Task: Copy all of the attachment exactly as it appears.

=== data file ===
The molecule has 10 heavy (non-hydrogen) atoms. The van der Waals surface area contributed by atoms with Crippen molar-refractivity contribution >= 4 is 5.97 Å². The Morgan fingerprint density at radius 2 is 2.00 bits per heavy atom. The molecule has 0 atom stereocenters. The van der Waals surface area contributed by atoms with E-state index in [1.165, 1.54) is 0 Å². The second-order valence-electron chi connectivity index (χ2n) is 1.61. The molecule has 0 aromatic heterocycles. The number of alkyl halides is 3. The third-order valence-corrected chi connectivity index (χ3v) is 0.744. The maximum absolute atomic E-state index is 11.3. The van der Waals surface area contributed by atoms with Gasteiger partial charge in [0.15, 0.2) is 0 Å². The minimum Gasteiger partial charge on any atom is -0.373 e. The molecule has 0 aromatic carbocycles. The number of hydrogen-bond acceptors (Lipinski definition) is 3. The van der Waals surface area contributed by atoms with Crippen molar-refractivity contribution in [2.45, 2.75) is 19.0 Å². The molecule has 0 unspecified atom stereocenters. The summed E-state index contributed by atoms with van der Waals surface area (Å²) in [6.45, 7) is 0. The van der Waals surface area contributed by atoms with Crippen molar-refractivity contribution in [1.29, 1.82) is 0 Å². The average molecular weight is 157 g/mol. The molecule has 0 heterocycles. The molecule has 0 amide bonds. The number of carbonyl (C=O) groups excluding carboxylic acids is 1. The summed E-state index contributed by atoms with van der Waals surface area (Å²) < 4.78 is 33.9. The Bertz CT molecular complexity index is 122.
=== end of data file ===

The molecule has 10 heavy (non-hydrogen) atoms. The van der Waals surface area contributed by atoms with Crippen molar-refractivity contribution >= 4 is 5.97 Å². The Morgan fingerprint density at radius 2 is 2.00 bits per heavy atom. The molecule has 0 atom stereocenters. The van der Waals surface area contributed by atoms with E-state index in [1.165, 1.54) is 0 Å². The second-order valence-electron chi connectivity index (χ2n) is 1.61. The molecule has 0 aromatic heterocycles. The number of alkyl halides is 3. The third-order valence-corrected chi connectivity index (χ3v) is 0.744. The maximum absolute atomic E-state index is 11.3. The van der Waals surface area contributed by atoms with Gasteiger partial charge in [0.15, 0.2) is 0 Å². The minimum Gasteiger partial charge on any atom is -0.373 e. The molecule has 0 aromatic carbocycles. The number of hydrogen-bond acceptors (Lipinski definition) is 3. The van der Waals surface area contributed by atoms with Crippen molar-refractivity contribution in [2.45, 2.75) is 19.0 Å². The molecule has 0 unspecified atom stereocenters. The summed E-state index contributed by atoms with van der Waals surface area (Å²) in [6.45, 7) is 0. The van der Waals surface area contributed by atoms with Crippen molar-refractivity contribution in [1.29, 1.82) is 0 Å². The average molecular weight is 157 g/mol. The molecule has 0 heterocycles. The molecule has 0 amide bonds. The number of carbonyl (C=O) groups excluding carboxylic acids is 1. The summed E-state index contributed by atoms with van der Waals surface area (Å²) < 4.78 is 33.9. The Bertz CT molecular complexity index is 122.